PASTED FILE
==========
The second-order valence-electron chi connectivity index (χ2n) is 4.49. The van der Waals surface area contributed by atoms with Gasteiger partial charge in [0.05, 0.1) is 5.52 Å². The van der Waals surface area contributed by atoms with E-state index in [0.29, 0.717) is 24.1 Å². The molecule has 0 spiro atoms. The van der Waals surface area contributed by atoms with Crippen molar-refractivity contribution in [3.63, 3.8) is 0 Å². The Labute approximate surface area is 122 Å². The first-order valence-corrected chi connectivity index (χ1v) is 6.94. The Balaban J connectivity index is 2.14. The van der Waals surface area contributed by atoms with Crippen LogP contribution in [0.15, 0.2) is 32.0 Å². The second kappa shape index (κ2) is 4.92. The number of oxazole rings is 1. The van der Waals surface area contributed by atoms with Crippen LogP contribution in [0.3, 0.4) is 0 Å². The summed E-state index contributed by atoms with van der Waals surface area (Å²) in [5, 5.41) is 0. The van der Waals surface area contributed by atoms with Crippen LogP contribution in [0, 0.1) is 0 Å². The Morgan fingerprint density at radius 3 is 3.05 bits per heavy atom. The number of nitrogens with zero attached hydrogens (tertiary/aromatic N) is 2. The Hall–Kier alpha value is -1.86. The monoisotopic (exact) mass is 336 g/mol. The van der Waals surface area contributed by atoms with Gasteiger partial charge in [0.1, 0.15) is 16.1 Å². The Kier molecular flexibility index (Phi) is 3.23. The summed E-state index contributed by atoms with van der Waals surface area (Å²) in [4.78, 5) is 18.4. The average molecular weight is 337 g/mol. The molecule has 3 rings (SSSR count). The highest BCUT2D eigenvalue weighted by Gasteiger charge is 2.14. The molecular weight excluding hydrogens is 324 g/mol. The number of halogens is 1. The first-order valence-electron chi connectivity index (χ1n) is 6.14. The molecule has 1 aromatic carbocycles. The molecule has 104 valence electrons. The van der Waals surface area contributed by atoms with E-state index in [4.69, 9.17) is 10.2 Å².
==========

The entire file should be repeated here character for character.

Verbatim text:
The second-order valence-electron chi connectivity index (χ2n) is 4.49. The van der Waals surface area contributed by atoms with Gasteiger partial charge in [0.05, 0.1) is 5.52 Å². The van der Waals surface area contributed by atoms with E-state index in [0.29, 0.717) is 24.1 Å². The molecule has 0 spiro atoms. The van der Waals surface area contributed by atoms with Crippen molar-refractivity contribution in [3.63, 3.8) is 0 Å². The Labute approximate surface area is 122 Å². The first-order valence-corrected chi connectivity index (χ1v) is 6.94. The Balaban J connectivity index is 2.14. The van der Waals surface area contributed by atoms with Crippen LogP contribution in [0.15, 0.2) is 32.0 Å². The second kappa shape index (κ2) is 4.92. The number of oxazole rings is 1. The van der Waals surface area contributed by atoms with Crippen LogP contribution in [0.3, 0.4) is 0 Å². The summed E-state index contributed by atoms with van der Waals surface area (Å²) in [5, 5.41) is 0. The van der Waals surface area contributed by atoms with Crippen LogP contribution in [0, 0.1) is 0 Å². The Morgan fingerprint density at radius 3 is 3.05 bits per heavy atom. The number of nitrogens with zero attached hydrogens (tertiary/aromatic N) is 2. The Hall–Kier alpha value is -1.86. The monoisotopic (exact) mass is 336 g/mol. The van der Waals surface area contributed by atoms with Gasteiger partial charge in [0.1, 0.15) is 16.1 Å². The Kier molecular flexibility index (Phi) is 3.23. The summed E-state index contributed by atoms with van der Waals surface area (Å²) in [4.78, 5) is 18.4. The average molecular weight is 337 g/mol. The molecule has 3 rings (SSSR count). The highest BCUT2D eigenvalue weighted by Gasteiger charge is 2.14. The molecular weight excluding hydrogens is 324 g/mol. The number of halogens is 1. The first-order valence-electron chi connectivity index (χ1n) is 6.14. The molecule has 1 aromatic carbocycles. The molecule has 104 valence electrons. The van der Waals surface area contributed by atoms with E-state index in [4.69, 9.17) is 10.2 Å².